2.2.2 - Visual distractions

Do not show anything that automatically blinks, scrolls, animates or updates frequently if it lasts more than 5 seconds. Or give people a way to stop it.


When content moves (is animated, blinks or scrolls) automatically for more than five seconds, or when content automatically updates on the page, it must be possible for users to pause, stop or hide it.


  • Any content that scrolls, moves (like a carousel), blinks or updates automatically (like a news ticker) should stop after 5 seconds. Alternatively, users should easily be able to pause or hide the animated content.

Common mistakes

  • A carousel animates automatically every few seconds, and can't be paused.
  • A new ticker or feed updates automatically, and can't be paused.


This ensures that people with cognitive disabilities that affect focus and concentration, are not distracted by movement.

Official wording in the Web Content Accessibility Guidelines

2.2.2 Pause, Stop, Hide: For moving, blinking, scrolling, or auto-updating information, all of the following are true: (Level A)

  • Moving, blinking, scrolling: For any moving, blinking or scrolling information that (1) starts automatically, (2) lasts more than five seconds, and (3) is presented in parallel with other content, there is a mechanism for the user to pause, stop, or hide it unless the movement, blinking, or scrolling is part of an activity where it is essential; and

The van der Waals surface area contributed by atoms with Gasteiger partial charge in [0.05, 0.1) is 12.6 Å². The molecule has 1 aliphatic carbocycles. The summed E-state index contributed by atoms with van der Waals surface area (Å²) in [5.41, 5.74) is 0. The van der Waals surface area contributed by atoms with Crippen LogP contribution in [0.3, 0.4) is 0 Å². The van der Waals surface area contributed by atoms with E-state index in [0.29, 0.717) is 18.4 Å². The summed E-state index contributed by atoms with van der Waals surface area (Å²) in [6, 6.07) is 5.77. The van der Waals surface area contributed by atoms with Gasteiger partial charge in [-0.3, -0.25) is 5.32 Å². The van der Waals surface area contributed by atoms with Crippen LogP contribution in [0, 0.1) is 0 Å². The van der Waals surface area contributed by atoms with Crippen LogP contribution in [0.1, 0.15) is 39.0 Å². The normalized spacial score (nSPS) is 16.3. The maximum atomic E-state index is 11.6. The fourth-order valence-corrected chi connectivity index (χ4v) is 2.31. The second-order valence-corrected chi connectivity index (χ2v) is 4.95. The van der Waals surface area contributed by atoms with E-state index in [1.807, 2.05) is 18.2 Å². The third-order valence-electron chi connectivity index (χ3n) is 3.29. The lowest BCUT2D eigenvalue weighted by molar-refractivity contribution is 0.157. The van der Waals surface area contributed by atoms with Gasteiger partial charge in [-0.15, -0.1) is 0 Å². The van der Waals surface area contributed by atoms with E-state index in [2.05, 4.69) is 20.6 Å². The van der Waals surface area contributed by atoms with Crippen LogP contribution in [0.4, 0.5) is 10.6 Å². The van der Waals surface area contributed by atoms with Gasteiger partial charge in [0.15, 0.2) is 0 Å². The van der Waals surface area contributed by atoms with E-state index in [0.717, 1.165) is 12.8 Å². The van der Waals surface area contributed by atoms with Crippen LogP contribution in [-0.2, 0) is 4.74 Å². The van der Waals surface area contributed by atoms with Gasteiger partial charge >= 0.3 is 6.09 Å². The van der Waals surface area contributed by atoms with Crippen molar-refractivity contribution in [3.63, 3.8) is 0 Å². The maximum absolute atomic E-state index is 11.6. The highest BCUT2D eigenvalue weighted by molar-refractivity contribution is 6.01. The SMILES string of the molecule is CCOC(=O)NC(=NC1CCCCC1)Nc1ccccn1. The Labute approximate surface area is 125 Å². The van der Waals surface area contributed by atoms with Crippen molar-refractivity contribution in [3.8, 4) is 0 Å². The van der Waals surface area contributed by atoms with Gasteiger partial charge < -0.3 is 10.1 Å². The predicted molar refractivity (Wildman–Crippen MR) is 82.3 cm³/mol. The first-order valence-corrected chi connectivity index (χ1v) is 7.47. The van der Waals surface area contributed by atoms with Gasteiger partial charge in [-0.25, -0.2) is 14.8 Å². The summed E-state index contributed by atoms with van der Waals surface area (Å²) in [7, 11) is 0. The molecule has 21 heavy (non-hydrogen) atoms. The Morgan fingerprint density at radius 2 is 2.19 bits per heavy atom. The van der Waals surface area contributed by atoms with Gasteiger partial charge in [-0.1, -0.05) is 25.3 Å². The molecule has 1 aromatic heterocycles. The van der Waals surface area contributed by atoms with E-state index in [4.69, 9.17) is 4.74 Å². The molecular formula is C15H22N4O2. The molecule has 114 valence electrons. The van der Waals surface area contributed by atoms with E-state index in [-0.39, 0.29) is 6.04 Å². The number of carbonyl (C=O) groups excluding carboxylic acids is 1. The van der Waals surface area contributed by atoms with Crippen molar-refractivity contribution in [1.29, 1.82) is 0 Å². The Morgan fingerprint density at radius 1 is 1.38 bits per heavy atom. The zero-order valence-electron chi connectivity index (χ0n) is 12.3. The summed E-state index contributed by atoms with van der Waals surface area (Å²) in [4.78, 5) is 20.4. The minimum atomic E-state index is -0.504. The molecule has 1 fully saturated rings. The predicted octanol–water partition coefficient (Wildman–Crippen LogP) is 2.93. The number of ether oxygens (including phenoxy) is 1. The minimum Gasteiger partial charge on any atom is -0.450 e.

• Auto-updating: For any auto-updating information that (1) starts automatically and (2) is presented in parallel with other content, there is a mechanism for the user to pause, stop, or hide it or to control the frequency of the update unless the auto-updating is part of an activity where it is essential.

Note: For requirements related to flickering or flashing content, refer to Guideline 2.3.

Note: An animation that occurs as part of a preload phase or similar situation can be considered essential if interaction cannot occur during that phase for all users and if not indicating progress could confuse users or cause them to think that content was frozen or broken.

See the W3C's detailed explanation of this guideline with techniques and examples.

Guidance for Web

<h2>Story headline</h2>
<div>Story content</div>
<div class="carousel__controls">
  <button>Prior story</button>
  <button>Next story</button>

Failure example

A moving carousel of news stories that change every 5 seconds:

<h2>Story headline</h2>
<div>Story content</div>

More guidance for Web

  • The Animations tutorial by the W3C Web Accessibility Initiative explains how to:
    • Add Play/Stop button
    • Pause on mouse hover and keyboard focus
    • Hide transitioning elements from assistive technologies